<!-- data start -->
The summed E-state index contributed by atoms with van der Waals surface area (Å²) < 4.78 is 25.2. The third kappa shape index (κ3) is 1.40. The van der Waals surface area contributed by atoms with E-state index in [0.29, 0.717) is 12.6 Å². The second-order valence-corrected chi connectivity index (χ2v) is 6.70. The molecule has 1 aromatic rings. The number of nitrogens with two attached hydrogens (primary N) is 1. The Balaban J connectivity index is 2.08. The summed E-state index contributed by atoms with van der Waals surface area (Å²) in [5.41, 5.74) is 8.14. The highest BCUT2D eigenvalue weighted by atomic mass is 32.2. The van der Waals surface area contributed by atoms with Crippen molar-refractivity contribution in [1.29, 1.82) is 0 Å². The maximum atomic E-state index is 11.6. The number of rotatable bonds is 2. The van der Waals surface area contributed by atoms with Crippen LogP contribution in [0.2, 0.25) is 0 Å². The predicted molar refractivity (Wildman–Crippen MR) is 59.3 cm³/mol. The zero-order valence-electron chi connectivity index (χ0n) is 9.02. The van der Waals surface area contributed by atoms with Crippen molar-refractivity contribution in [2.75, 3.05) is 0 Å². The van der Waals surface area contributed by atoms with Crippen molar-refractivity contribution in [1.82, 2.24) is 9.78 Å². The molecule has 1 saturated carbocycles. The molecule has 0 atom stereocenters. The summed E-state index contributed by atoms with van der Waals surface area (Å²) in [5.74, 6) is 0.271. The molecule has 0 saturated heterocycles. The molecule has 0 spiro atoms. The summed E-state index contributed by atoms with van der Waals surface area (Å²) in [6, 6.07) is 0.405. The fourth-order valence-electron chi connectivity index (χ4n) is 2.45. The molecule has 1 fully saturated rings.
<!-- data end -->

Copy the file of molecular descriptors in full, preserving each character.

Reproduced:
The summed E-state index contributed by atoms with van der Waals surface area (Å²) < 4.78 is 25.2. The third kappa shape index (κ3) is 1.40. The van der Waals surface area contributed by atoms with E-state index in [0.29, 0.717) is 12.6 Å². The second-order valence-corrected chi connectivity index (χ2v) is 6.70. The molecule has 1 aromatic rings. The number of nitrogens with two attached hydrogens (primary N) is 1. The Balaban J connectivity index is 2.08. The summed E-state index contributed by atoms with van der Waals surface area (Å²) in [5.41, 5.74) is 8.14. The highest BCUT2D eigenvalue weighted by atomic mass is 32.2. The van der Waals surface area contributed by atoms with Crippen molar-refractivity contribution in [1.29, 1.82) is 0 Å². The maximum atomic E-state index is 11.6. The number of rotatable bonds is 2. The van der Waals surface area contributed by atoms with Crippen LogP contribution in [0.2, 0.25) is 0 Å². The predicted molar refractivity (Wildman–Crippen MR) is 59.3 cm³/mol. The zero-order valence-electron chi connectivity index (χ0n) is 9.02. The van der Waals surface area contributed by atoms with Crippen molar-refractivity contribution in [2.75, 3.05) is 0 Å². The van der Waals surface area contributed by atoms with Crippen molar-refractivity contribution in [1.82, 2.24) is 9.78 Å². The molecule has 1 saturated carbocycles. The molecule has 0 atom stereocenters. The summed E-state index contributed by atoms with van der Waals surface area (Å²) in [5.74, 6) is 0.271. The molecule has 0 saturated heterocycles. The molecule has 0 spiro atoms. The summed E-state index contributed by atoms with van der Waals surface area (Å²) in [6, 6.07) is 0.405. The fourth-order valence-electron chi connectivity index (χ4n) is 2.45. The molecule has 1 fully saturated rings.